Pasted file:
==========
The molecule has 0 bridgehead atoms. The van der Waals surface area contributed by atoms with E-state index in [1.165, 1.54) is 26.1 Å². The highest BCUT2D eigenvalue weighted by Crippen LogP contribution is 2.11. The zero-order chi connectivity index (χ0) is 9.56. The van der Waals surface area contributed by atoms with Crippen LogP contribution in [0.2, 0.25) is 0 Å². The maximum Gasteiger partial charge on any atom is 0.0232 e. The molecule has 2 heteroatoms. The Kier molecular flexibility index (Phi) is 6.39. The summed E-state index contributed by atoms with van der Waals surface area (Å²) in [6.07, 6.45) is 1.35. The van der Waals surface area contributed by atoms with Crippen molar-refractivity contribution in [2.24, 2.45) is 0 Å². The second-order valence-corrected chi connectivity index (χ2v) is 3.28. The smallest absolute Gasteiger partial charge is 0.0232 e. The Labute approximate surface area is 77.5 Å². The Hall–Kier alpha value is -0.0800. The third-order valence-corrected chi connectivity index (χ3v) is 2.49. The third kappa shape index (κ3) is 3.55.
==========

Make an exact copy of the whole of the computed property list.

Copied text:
The molecule has 0 bridgehead atoms. The van der Waals surface area contributed by atoms with E-state index in [1.165, 1.54) is 26.1 Å². The highest BCUT2D eigenvalue weighted by Crippen LogP contribution is 2.11. The zero-order chi connectivity index (χ0) is 9.56. The van der Waals surface area contributed by atoms with Crippen LogP contribution in [0.2, 0.25) is 0 Å². The maximum Gasteiger partial charge on any atom is 0.0232 e. The molecule has 2 heteroatoms. The Kier molecular flexibility index (Phi) is 6.39. The summed E-state index contributed by atoms with van der Waals surface area (Å²) in [6.07, 6.45) is 1.35. The van der Waals surface area contributed by atoms with Crippen molar-refractivity contribution in [2.24, 2.45) is 0 Å². The second-order valence-corrected chi connectivity index (χ2v) is 3.28. The smallest absolute Gasteiger partial charge is 0.0232 e. The Labute approximate surface area is 77.5 Å². The Hall–Kier alpha value is -0.0800. The third-order valence-corrected chi connectivity index (χ3v) is 2.49. The third kappa shape index (κ3) is 3.55.